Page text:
Looking for stuff to read? How about access to 1.4 million ebooks?

Yep, the National Emergency Library has opened access to 1.4 million books, including lots of sci-fi ( apparently a bunch of the Star Trek novels are included ) mysteries etc. You can find the details here https://www.syfy.com/syfywire/genre-picks-galore-national-emergency-library

PS: I searched Isaac Asimov as a test and pretty much everything he wrote including tons of collections he was part of is available.

Disclaimer: It appears that while the site has good intentions during this pandemic, there may be some copyright issues with some of their content. Since its a “loaner” library and they are not profiting by selling these books, I am guessing its a bit of a grey area. So be aware of this if you choose to utilize this site.

Thank you! This should keep me out of trouble.

Looks like they have many years of this, which was always my favorite way to get a sense of who I should read more of.

EDIT: I’m removing the link because yeah, this looks like piracy.

After that article lauding John M. Ford the other day, I’ve been trying to find his work. When they mentioned old Star Trek books, I had a suspicion about this collection. Sure enough, they have his two Star Trek novels:
How Much For Just The Planet: https://archive.org/details/howmuchforjustpl00ford
Final Reflection: https://archive.org/details/finalreflections00ford

Also, it turns out, his historical fantasy masterpiece The Dragon Waiting
And his loosely Borderlands shared universe affiliated The Last Hot Time

Both excellent (I found them elsewhere, but it’s a handy place to point.)
And a couple others I’m not familiar with:

There’s a couple other books by other authors that come up because he apparently did a map or maps for them. Who knew.

I got set up and borrowed the first Witcher book and Conquest of Bread, but I have to say, that Adobe app on Android is wretched. It only registers about a third of my taps or swipes as inputs. I’ll try it on an iPad and see if it’s any better. It’d be nice to have something to read while trapped in my house!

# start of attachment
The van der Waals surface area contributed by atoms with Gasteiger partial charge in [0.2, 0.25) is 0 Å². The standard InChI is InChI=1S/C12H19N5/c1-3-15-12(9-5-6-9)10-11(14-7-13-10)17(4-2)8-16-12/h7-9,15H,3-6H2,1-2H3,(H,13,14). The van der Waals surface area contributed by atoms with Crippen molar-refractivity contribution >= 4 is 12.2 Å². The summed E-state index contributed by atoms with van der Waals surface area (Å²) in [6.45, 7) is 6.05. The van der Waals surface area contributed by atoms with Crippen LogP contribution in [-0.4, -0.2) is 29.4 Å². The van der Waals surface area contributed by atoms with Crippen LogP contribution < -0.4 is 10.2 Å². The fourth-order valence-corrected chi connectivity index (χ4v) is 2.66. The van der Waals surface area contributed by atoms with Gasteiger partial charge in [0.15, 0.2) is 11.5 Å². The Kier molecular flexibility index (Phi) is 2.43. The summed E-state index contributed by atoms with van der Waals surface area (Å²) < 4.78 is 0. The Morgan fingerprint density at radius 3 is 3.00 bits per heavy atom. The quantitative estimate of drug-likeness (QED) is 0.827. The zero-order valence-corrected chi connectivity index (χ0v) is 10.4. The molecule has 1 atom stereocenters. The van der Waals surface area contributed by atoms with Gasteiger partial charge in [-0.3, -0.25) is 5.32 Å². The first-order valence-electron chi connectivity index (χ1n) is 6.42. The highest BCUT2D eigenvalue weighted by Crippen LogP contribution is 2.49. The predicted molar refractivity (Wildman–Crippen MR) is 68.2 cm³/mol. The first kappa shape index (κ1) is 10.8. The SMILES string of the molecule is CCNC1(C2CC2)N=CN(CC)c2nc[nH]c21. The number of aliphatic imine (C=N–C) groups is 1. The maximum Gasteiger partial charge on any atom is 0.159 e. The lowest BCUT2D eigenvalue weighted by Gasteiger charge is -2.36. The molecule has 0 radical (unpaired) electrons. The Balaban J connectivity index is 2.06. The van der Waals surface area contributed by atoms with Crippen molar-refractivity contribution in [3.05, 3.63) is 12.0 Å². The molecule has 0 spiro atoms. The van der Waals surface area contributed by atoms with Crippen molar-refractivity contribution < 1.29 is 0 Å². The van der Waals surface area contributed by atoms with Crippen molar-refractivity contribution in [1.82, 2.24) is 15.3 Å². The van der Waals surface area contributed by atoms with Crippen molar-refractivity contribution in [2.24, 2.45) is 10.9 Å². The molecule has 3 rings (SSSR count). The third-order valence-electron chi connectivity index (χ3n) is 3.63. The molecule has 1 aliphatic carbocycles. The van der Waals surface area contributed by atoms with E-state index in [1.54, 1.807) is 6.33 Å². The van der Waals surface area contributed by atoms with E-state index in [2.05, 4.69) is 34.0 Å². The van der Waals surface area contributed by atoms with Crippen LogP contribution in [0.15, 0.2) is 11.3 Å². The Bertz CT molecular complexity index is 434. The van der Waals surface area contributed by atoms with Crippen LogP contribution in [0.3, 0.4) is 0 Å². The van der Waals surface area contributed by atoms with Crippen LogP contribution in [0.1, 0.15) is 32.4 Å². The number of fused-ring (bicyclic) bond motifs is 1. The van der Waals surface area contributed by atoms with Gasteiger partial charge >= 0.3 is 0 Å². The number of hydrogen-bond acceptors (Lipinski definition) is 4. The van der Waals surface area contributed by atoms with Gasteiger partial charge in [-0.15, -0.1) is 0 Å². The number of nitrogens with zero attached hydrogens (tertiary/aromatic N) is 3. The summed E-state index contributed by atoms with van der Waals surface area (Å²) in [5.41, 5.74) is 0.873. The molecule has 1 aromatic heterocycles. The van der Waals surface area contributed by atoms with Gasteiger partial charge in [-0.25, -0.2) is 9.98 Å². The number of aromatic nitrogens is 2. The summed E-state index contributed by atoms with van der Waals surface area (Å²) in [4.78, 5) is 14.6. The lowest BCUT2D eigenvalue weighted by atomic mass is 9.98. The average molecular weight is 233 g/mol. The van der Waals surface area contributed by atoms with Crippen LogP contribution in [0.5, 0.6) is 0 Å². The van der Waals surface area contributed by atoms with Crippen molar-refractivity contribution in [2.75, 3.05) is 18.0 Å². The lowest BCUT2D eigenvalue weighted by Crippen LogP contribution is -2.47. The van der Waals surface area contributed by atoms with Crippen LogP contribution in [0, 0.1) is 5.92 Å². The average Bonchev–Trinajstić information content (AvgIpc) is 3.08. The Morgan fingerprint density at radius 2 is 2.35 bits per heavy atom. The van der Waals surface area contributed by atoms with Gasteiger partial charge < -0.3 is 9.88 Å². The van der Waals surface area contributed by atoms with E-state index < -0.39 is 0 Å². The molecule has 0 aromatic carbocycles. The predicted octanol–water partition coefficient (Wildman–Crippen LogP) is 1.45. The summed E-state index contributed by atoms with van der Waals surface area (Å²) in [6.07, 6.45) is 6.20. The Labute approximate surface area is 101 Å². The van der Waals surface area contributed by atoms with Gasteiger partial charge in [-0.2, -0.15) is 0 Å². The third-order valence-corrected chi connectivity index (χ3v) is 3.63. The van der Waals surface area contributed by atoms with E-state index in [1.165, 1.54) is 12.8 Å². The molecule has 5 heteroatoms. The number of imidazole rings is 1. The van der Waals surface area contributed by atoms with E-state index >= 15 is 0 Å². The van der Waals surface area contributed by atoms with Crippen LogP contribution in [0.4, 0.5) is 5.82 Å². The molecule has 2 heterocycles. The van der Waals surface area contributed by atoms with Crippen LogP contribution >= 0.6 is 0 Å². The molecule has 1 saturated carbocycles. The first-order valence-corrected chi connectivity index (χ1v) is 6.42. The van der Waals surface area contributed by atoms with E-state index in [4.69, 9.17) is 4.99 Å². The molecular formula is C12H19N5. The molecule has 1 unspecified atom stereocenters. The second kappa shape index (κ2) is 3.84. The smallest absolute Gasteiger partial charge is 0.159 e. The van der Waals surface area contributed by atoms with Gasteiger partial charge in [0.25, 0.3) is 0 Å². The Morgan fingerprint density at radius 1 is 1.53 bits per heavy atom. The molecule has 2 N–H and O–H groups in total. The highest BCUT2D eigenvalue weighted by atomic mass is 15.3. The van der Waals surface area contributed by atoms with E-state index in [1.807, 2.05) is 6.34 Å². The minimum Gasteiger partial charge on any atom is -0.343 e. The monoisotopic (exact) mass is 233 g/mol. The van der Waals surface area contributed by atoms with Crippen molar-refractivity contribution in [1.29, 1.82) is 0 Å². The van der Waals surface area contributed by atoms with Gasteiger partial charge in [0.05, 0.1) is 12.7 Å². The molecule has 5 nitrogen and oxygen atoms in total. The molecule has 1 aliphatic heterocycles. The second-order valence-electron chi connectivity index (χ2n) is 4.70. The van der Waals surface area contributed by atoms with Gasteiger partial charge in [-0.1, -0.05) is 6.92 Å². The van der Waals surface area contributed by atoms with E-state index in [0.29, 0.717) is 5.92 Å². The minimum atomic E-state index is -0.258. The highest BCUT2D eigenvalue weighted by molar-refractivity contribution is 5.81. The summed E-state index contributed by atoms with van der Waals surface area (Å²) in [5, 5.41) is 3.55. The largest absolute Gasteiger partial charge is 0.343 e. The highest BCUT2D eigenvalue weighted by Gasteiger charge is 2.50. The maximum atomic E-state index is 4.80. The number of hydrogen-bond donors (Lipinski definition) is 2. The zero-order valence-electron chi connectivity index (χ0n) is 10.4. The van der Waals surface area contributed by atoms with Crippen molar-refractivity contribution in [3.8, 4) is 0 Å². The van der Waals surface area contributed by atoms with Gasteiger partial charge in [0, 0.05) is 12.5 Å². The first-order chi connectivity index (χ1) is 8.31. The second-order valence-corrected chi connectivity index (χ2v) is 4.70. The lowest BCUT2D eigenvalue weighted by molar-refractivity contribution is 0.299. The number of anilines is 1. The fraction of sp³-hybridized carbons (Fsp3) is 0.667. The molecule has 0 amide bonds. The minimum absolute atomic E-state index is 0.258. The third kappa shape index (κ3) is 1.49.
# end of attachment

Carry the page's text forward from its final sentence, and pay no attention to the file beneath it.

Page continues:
Who knew such a thing existed?

I love this book. I’ve had a paperback copy for ages, well dog-eared.

Is there a way to get .mobi versions? I don’t really like reading .pdfs on my Kindle.

I did some more reasearch into this, this is basically a pirate site.

No, it’s a long established nonprofit (The Internet Archive - the national emergency library thing is just a specific subset of their archive) with a mission of preservation, who also do commissioned archiving as a resource stream. I wouldn’t be surprised if they’re not in full compliance with copyright, because copyright as currently structured is heavily antithetical to preservation, but they are at least attempting to be responsible stewards.

I am going to disagree with this, strongly. One of the books I saw was a scan from the Boston Public Library, complete with BPL tags. The bolded section sounds like, “The information wants to be free, man.”

The books I searched for are not out of print, which would fall into the gray area of preservation.

Maybe someone like @Miramon (sorry tag you into this) can offer a little more insight on this.

Edit: I do think the Internet Archive does a good job of archiving things in case the website goes down, or the domain expires, and stuff that was generally available on blogs and the like. This is a different thing.

There may be books in there that are in print and should not be on the site. I wouldn’t know. I would bet that they have a way to report that to them for removal, if you feel strongly about the issue. Whether they get to it right away or at all…well. We’ll see, I guess?